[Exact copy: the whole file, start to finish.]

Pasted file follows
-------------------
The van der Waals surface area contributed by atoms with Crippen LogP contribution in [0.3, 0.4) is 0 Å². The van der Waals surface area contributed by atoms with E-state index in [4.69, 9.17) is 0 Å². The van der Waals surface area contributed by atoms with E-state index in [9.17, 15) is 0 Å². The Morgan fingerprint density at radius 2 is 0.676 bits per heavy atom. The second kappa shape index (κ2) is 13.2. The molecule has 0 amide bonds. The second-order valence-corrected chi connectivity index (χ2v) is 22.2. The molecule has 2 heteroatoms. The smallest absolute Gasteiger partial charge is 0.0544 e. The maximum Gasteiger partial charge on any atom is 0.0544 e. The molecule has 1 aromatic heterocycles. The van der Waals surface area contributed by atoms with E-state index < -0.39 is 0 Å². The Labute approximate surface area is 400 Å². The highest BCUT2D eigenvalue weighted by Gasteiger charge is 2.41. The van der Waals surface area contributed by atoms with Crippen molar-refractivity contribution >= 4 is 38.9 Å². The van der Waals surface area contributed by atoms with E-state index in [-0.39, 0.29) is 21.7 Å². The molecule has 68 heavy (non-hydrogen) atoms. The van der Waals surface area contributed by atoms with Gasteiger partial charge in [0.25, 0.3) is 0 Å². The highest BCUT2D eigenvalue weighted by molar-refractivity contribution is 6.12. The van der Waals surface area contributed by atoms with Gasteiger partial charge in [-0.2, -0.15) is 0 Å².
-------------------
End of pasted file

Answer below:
The van der Waals surface area contributed by atoms with Crippen LogP contribution in [0.3, 0.4) is 0 Å². The van der Waals surface area contributed by atoms with E-state index in [4.69, 9.17) is 0 Å². The van der Waals surface area contributed by atoms with E-state index in [9.17, 15) is 0 Å². The Morgan fingerprint density at radius 2 is 0.676 bits per heavy atom. The second kappa shape index (κ2) is 13.2. The molecule has 0 amide bonds. The second-order valence-corrected chi connectivity index (χ2v) is 22.2. The molecule has 2 heteroatoms. The smallest absolute Gasteiger partial charge is 0.0544 e. The maximum Gasteiger partial charge on any atom is 0.0544 e. The molecule has 1 aromatic heterocycles. The van der Waals surface area contributed by atoms with E-state index < -0.39 is 0 Å². The Labute approximate surface area is 400 Å². The highest BCUT2D eigenvalue weighted by Gasteiger charge is 2.41. The van der Waals surface area contributed by atoms with Crippen molar-refractivity contribution >= 4 is 38.9 Å². The van der Waals surface area contributed by atoms with E-state index in [-0.39, 0.29) is 21.7 Å². The molecule has 68 heavy (non-hydrogen) atoms. The van der Waals surface area contributed by atoms with Gasteiger partial charge in [0.25, 0.3) is 0 Å². The highest BCUT2D eigenvalue weighted by molar-refractivity contribution is 6.12. The van der Waals surface area contributed by atoms with Gasteiger partial charge in [-0.2, -0.15) is 0 Å².